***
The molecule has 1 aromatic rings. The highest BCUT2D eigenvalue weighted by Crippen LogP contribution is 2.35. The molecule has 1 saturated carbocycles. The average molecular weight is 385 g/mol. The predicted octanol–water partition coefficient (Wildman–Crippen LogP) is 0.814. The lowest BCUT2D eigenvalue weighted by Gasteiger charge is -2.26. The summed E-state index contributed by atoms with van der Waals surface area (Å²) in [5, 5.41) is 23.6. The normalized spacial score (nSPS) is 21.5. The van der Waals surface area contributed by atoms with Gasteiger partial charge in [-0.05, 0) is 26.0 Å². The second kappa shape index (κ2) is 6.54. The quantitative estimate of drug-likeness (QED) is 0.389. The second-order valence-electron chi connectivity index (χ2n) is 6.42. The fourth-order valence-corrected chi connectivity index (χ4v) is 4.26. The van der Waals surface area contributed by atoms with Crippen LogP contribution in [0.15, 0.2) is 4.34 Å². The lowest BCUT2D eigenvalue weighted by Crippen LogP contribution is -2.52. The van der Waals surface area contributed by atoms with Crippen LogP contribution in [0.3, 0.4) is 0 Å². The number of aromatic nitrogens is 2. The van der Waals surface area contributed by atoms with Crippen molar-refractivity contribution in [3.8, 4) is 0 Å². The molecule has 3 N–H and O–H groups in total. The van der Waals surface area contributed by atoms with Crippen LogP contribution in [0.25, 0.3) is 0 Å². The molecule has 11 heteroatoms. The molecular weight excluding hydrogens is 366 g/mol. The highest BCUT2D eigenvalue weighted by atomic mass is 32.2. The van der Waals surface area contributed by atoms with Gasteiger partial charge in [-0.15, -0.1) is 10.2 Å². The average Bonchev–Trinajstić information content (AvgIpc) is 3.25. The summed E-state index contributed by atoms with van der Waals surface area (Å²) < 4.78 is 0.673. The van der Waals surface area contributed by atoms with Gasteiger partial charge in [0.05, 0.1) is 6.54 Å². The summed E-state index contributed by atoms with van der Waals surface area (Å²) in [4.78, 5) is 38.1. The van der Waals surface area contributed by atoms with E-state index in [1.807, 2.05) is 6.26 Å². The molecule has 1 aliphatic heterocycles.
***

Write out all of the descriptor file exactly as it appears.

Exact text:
The molecule has 1 aromatic rings. The highest BCUT2D eigenvalue weighted by Crippen LogP contribution is 2.35. The molecule has 1 saturated carbocycles. The average molecular weight is 385 g/mol. The predicted octanol–water partition coefficient (Wildman–Crippen LogP) is 0.814. The lowest BCUT2D eigenvalue weighted by Gasteiger charge is -2.26. The summed E-state index contributed by atoms with van der Waals surface area (Å²) in [5, 5.41) is 23.6. The normalized spacial score (nSPS) is 21.5. The van der Waals surface area contributed by atoms with Gasteiger partial charge in [-0.05, 0) is 26.0 Å². The second kappa shape index (κ2) is 6.54. The quantitative estimate of drug-likeness (QED) is 0.389. The second-order valence-electron chi connectivity index (χ2n) is 6.42. The fourth-order valence-corrected chi connectivity index (χ4v) is 4.26. The van der Waals surface area contributed by atoms with Crippen LogP contribution in [0.15, 0.2) is 4.34 Å². The lowest BCUT2D eigenvalue weighted by Crippen LogP contribution is -2.52. The van der Waals surface area contributed by atoms with Crippen LogP contribution in [0.3, 0.4) is 0 Å². The number of aromatic nitrogens is 2. The van der Waals surface area contributed by atoms with Crippen molar-refractivity contribution in [3.8, 4) is 0 Å². The molecule has 3 N–H and O–H groups in total. The van der Waals surface area contributed by atoms with Crippen LogP contribution in [0.25, 0.3) is 0 Å². The molecule has 11 heteroatoms. The molecular weight excluding hydrogens is 366 g/mol. The highest BCUT2D eigenvalue weighted by atomic mass is 32.2. The van der Waals surface area contributed by atoms with Gasteiger partial charge in [-0.15, -0.1) is 10.2 Å². The average Bonchev–Trinajstić information content (AvgIpc) is 3.25. The summed E-state index contributed by atoms with van der Waals surface area (Å²) < 4.78 is 0.673. The van der Waals surface area contributed by atoms with Gasteiger partial charge in [0.05, 0.1) is 6.54 Å². The summed E-state index contributed by atoms with van der Waals surface area (Å²) in [4.78, 5) is 38.1. The van der Waals surface area contributed by atoms with E-state index in [1.807, 2.05) is 6.26 Å². The molecule has 1 aliphatic heterocycles.